Fortune Favors the Dead: A Novel

Image of Fortune Favors the Dead: A Novel (A Pentecost and Parker Mystery)
Release Date: 
October 27, 2020
Reviewed by: 

“With the tone and style of an old-fashioned murder noir, written from the female point of view, Fortune Favors the Dead is the beginning of a stellar period piece in a hard-boiled fiction series.”

Twenty-year-old circus roustabout Willowjean Parker is moonlighting as a security guard the night she meets Lillian Pentecost. That meeting changes her life. “The first time I met Lillian Pentecost, I nearly caved her skull in with a piece of lead pipe.”

Luckily she doesn’t, because before the night is over, she’s been hired by the woman who has the distinction of being a female private investigator in World War II’s New York City. Lillian is suffering from multiple sclerosis and needs an assistant who will be able to continue an investigation when she herself is unable.

“‘Hearing about your particular set of skills and your capacity to learn, I think you might be exactly who I’m looking for.’”

“Will” as she’s known, is soon learning more than investigating as she’s sent to lectures and classes to hear about things Lillian insists will eventually come in handy. So Will goes, and learns, and she’s on her way to become a private eye in her own right.

Then comes the Collins case.

Shortly after the end of the war, the widow of the owner of Collins Steelworks dies, and Lillian is hired by Rebecca and Randolph Collins, twin children of the deceased.

At first, things seem to be going well for the Collins clan—the Steelworks had won a government contract to build military machine parts. Then, Alistair Collins, owner of the company, shoots himself in his home study. A year later, his wife dies when that same study burns, the door locked from the inside. Abigail Collins didn’t die from the fire, however. She was bludgeoned to death.

The police report states that Abigail was at her annual Halloween party when she died. As surprise entertainment, she’d invited medium Ariel Belestrade to give a séance, at which she was “supposed to tell fortunes, read tarot cards, and speak with the dead.”

Apparently Belestrade speaks too much for the dead. After she delivers a cryptic message from Alistair to daughter Rebecca, Abigail calls off the entertainment and hustles everyone back to the party. A short time later, she’s found dead in the locked room.

The investigation shows there’s not much known about Abigail before she came to work for Collins Steelworks then married the boss. A great deal of delving takes Lillian outside the city and into a small upstate town where it’s revealed that even in her hometown, Abigail left a trail of heartbreak and tragedy in her wake.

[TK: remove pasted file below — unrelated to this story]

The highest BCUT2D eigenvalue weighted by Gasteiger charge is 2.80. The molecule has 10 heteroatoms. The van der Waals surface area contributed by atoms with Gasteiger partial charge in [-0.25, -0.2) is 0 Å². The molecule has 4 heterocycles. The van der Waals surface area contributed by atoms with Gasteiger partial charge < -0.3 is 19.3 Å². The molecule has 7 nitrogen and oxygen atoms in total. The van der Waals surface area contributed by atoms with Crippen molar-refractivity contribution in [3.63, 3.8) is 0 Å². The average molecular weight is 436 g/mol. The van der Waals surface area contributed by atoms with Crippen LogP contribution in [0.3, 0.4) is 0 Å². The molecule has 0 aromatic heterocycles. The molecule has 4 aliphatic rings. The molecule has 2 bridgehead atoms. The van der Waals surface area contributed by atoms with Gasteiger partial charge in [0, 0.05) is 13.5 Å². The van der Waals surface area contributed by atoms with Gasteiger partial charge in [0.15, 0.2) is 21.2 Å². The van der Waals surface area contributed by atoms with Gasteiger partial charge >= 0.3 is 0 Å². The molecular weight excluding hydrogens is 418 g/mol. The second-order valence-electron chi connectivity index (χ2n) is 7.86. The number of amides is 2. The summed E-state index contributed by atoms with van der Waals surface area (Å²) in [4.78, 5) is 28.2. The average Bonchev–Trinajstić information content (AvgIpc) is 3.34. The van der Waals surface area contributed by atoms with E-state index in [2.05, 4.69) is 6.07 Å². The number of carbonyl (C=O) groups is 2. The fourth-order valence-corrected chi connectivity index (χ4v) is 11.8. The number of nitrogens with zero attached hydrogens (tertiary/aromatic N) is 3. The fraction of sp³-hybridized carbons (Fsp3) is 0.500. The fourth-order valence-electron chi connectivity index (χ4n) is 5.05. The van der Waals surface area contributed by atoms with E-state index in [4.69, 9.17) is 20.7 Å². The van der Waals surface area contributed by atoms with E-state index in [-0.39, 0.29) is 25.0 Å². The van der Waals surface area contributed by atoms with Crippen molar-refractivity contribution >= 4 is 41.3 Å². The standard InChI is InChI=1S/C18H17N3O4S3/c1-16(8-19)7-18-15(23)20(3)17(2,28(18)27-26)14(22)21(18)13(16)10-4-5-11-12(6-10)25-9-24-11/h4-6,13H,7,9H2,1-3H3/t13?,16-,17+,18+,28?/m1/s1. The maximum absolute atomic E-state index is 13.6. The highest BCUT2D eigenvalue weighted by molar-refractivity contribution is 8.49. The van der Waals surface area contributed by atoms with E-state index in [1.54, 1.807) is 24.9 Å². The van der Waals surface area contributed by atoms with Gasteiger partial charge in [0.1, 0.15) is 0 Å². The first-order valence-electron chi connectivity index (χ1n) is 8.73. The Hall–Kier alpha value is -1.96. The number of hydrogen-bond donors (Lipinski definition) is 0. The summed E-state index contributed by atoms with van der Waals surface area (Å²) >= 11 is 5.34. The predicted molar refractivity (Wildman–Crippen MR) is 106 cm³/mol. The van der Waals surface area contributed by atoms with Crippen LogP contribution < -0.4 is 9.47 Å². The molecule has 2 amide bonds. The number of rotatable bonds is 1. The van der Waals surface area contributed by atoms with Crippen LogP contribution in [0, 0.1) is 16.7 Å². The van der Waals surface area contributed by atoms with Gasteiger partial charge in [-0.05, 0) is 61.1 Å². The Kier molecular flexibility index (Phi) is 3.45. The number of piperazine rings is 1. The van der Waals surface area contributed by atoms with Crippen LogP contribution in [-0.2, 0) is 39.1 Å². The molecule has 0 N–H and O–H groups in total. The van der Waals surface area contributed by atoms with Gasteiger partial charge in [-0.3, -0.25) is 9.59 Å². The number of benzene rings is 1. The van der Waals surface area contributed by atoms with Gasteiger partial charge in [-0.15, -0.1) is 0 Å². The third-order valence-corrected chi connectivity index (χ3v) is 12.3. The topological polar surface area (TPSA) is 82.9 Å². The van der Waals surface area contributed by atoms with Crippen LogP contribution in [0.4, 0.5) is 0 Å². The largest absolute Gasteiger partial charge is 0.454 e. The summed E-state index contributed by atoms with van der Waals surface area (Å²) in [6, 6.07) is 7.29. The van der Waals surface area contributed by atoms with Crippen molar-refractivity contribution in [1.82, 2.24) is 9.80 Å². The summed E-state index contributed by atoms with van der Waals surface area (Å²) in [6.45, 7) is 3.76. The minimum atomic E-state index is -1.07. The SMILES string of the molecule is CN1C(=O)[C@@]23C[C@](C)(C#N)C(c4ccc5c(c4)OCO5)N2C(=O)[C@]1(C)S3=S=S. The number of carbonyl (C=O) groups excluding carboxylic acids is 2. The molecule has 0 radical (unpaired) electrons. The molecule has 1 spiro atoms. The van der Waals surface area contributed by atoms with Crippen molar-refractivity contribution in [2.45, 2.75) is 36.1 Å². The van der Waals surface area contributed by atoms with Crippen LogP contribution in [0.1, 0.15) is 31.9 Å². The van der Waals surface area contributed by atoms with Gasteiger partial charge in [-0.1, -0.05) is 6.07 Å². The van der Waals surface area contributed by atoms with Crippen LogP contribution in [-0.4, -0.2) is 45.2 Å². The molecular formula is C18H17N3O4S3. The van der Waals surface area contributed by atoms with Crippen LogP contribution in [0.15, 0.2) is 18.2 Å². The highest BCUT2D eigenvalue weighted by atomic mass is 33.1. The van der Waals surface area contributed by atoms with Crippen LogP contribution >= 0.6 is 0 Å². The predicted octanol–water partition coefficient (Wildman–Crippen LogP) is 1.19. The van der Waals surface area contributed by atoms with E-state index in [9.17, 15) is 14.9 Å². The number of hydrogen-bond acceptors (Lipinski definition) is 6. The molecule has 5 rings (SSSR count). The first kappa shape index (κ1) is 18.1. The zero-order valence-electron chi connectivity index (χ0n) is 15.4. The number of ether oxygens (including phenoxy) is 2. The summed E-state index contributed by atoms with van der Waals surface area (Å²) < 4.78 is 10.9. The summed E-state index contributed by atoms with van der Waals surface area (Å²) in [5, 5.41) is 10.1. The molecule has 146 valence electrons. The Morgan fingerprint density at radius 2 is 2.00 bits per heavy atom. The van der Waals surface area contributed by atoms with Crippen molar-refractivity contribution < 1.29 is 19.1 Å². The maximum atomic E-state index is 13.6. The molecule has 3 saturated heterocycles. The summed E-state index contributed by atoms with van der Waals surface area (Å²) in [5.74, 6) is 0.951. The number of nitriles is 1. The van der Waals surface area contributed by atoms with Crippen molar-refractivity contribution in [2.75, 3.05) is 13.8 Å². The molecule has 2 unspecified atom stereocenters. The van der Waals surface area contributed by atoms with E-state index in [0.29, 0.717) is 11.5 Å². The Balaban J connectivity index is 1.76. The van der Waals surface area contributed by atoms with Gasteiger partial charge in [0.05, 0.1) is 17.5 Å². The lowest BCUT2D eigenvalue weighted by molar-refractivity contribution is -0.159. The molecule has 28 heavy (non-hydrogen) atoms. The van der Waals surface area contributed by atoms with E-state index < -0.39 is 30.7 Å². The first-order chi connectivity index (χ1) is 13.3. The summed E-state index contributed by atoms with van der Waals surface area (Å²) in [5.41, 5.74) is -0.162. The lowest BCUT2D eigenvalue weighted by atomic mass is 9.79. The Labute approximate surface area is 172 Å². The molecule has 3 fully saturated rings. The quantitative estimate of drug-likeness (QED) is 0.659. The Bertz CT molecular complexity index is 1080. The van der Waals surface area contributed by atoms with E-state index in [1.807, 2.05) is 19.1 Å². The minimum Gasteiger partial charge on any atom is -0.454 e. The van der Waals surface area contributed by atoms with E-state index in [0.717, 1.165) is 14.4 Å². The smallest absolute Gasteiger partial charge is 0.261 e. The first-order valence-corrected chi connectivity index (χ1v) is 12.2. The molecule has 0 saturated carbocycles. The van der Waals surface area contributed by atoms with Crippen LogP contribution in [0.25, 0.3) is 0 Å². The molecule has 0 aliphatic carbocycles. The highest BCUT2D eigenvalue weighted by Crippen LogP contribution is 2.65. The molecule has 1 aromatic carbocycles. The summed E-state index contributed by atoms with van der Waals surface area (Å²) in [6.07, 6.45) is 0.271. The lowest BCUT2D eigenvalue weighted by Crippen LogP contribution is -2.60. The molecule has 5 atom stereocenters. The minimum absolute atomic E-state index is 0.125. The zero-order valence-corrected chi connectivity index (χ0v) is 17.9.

A background check reveals Belestrade and Abigail’s association is a long-reaching one, going back to the days before Abigail left her home and came to the city.

Belestrade is also being patronized by Olivia Waterhouse, a professor writing a book on the occult featuring the medium prominently. Waterhouse was at the party, too, and tries to insinuate herself into the investigation and include it in her book, though Lillian deftly rebuffs her participation.

The case becomes a spiral of contradiction and confusion, with a mixture of uncaring cruelty and violence. With Will’s help, Lillian will find it one she may not be able to solve, for just as she’s homing in on Ariel Belestrade as suspect number one, the medium is also murdered.

Now Lillian must start over, for the reasons behind the deaths may reach further into the past, back to the case she was working on when she and Will met, its tentacles drawing in and involving various members of the present case.

Told as a reminiscence by Will, this story of a consulting detective and her assistant has been likened to the adventures of Nero Wolfe and Archie Goodwin. There is indeed, a marked similarity, both in the style of narration and time of the setting as well as in the characters themselves, in spite of the change in gender.

The story is easily read and fluidly told, with enlightening flashbacks provided from time to time by Will, who puts her own sharp-tongued dialogue, frank ironic humor, and insight into the story as well.

The official investigators are represented by Lieutenant Nathan Lazenby. Generally on Lillian’s side in a case, he’s been known to look the other way, but he can also look back just as quickly if he thinks Will or Lillian are bending the law a little too far.

As for Olivia Waterhouse, there are hints she may be the Moriarty to Lillian’s Sherlock. Largely seen as a minor character, the professor proves to the detective’s match in wit and daring.

With the tone and style of an old-fashioned murder noir, written from the female point of view, Fortune Favors the Dead is the beginning of a stellar period piece in a hard-boiled fiction series.